Shapovalivka (Borzna) | Chernihiv

/ Typical ambiance of the village. A brick barn. © Kate Kornberg/Yahad-In Unum Nadia Y., born in 1925: “When I came with my cousin to take a look at the mass grave, we saw the corpses. I remember seeing babies wrapped in scarves and attached to their mothers.”   © Kate Kornberg/Yahad-In Unum Oksenia K., born in 1929: “When my father was walking on the street, he was told that the Jews had been taken and were about to be killed. All the Jews took their valuables because they were told they would be relocated somewhere.” © Kate Kornberg/Yahad-I Nadia Y. leads the Yahad team to the execution site © Kate Kornberg/Yahad-In Unum The monument in the memory of 108 Borzna Jews murdered by the Nazis © Kate Kornberg/Yahad-In Unum

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Execution of the Borzna Jews in Shapovalivka

1 Execution site(s)

Kind of place before :
Field
Memorials :
Yes
Period of occupation:
1941-1943
Number of victims :
108

Witness interview

Nadia Y., born in 1925, recounts: “We didn’t see the shooting nor hear the shots because they were shot during the night. The place where they were shot is located on the outskirts of the village, close to the road leading to Borzna. People were saying that they were Jews from Borzna. They were shot in the anti-tank ditches. Before the Germans arrived, all the villagers were requisitioned to dig the ditches in order to prevent the German tanks from moving forward. Me also, I went to dig the ditch with my mom.” (Testimony n°1994, interviewed in Shapovalivka, on December 1, 2015)

Soviet archives

“108 Jews from Borzna were assassinated near the village of Shapovalivka.” [Act of the Soviet Extraordinary Commission, drawn up in 1944 ; RG.22 .002M, Fond 7021, Opis 78, Delo 34]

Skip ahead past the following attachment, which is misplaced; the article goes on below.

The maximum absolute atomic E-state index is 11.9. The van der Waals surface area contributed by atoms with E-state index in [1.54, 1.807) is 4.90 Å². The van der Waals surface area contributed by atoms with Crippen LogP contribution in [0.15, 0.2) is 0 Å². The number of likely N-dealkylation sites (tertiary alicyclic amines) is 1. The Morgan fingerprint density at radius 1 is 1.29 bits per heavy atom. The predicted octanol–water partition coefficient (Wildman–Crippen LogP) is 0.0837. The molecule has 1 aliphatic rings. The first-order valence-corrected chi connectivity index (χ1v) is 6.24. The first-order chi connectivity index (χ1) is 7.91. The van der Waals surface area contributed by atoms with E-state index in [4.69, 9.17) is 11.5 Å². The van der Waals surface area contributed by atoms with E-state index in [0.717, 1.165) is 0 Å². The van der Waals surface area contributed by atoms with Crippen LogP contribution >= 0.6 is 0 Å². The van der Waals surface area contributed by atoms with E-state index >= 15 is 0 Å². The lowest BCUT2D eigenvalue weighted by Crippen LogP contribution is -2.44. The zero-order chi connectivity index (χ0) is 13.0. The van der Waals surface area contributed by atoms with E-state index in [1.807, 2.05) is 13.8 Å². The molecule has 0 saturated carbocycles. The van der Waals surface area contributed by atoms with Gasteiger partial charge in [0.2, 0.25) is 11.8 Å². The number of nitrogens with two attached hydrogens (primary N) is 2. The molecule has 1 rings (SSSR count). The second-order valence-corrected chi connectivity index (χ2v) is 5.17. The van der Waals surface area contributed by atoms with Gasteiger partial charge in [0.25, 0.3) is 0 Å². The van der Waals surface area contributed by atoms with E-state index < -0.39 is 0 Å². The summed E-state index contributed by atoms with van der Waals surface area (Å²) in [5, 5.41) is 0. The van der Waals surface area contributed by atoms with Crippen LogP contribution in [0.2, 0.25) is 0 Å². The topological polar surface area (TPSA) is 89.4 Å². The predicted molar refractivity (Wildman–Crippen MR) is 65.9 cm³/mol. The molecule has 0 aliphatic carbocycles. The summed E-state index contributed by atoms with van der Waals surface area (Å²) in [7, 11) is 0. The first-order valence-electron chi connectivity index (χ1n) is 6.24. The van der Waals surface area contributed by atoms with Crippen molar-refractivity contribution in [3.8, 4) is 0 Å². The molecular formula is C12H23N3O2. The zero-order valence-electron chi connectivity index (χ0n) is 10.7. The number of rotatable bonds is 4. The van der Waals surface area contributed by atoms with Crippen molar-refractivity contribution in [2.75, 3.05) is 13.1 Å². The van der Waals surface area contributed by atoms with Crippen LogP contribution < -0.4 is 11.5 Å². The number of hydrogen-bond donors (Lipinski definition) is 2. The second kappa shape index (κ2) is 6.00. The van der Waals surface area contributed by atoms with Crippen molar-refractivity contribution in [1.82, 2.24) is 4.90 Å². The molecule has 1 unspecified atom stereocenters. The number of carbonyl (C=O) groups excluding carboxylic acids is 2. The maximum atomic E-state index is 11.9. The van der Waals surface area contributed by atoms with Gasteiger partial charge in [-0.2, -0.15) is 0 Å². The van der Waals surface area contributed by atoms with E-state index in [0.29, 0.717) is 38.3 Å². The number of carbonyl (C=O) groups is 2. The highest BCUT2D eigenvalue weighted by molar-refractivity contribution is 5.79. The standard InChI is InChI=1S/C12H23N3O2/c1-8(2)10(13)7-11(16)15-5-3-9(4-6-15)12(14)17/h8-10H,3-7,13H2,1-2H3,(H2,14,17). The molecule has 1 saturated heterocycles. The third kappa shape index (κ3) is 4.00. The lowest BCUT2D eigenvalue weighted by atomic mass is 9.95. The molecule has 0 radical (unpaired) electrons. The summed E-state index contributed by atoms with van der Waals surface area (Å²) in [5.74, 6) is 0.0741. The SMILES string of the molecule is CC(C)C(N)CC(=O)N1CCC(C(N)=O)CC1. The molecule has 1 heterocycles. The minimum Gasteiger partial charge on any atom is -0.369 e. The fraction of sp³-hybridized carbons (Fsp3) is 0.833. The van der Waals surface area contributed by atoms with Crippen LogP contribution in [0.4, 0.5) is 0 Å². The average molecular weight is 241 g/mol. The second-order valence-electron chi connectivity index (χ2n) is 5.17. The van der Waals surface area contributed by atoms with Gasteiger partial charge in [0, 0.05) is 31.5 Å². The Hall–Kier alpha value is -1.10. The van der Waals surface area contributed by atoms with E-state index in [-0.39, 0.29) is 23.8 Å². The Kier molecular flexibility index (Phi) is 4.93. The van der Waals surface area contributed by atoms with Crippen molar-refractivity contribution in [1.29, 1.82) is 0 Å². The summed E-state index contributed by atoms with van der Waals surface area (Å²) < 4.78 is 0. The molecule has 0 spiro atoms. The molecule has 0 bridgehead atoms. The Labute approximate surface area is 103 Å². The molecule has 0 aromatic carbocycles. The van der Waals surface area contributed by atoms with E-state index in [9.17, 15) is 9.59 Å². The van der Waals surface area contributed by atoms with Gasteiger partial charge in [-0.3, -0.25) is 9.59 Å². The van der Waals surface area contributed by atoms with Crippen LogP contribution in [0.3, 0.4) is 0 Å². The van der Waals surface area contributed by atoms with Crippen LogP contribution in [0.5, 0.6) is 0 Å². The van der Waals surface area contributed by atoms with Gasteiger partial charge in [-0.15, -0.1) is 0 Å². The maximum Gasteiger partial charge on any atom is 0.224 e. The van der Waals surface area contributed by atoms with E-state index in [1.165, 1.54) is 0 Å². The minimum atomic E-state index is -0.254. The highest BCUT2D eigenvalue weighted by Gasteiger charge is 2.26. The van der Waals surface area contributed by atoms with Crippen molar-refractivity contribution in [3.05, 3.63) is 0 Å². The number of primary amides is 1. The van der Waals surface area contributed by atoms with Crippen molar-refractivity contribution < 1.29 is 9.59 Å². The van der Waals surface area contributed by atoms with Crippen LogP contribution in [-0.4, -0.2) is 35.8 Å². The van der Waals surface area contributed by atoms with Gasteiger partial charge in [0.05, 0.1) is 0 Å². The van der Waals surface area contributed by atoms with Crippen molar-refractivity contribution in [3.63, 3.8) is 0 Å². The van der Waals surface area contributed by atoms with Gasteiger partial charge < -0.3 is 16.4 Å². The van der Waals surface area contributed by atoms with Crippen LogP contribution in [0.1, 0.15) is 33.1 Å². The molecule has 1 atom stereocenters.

Historical note

Shapovalivka is located 85km southeast of Chernihiv. There were no Jews in the village before the war. The Jewish community lived in the near the town of Borzna, located 11km west of Shapovalivka. The first Jewish settlements in Borzna dated back to the 17th century, but were completely destroyed in 1648. From the mid-18th to 19th century, the Jewish community grew to 1,516 people, comprising 12% of total population. There was a Jewish cemetery, a synagogue, a mikvah and a Yiddish school, opened under the Soviets. The majority of the Jews were involved in trade or worked as artisans in garment manufacturing. Due to several waves of pogroms carried out in 1881 and 1919, the Jewish population decreased. On the eve of the war, there were only 326 Jews (3% of the total population) living in the town.

Borzna was occupied by the German army on September 11, 1941. Half of the prewar Jews managed to flee to the east. 

Holocaust by bullets in figures

Immediately after the Germans’ arrival, all Jews were registered, marked with armbands and subjected to forced labor.

The Jews were able to continue living normally in their houses until November 1941 when they were relocated to an open ghetto. Some Jews from Borzna were shot by Germans at that time in an unknown location. The remaining Jews were murdered in February 1942 during the liquidation of the ghetto carried out by Germans with the help of local police. According to the witnesses interviewed by Yahad, the Jews were forced to climb over the embankment and someone fired at them with sub machine guns. All their belongings and valuables were looted by police. 

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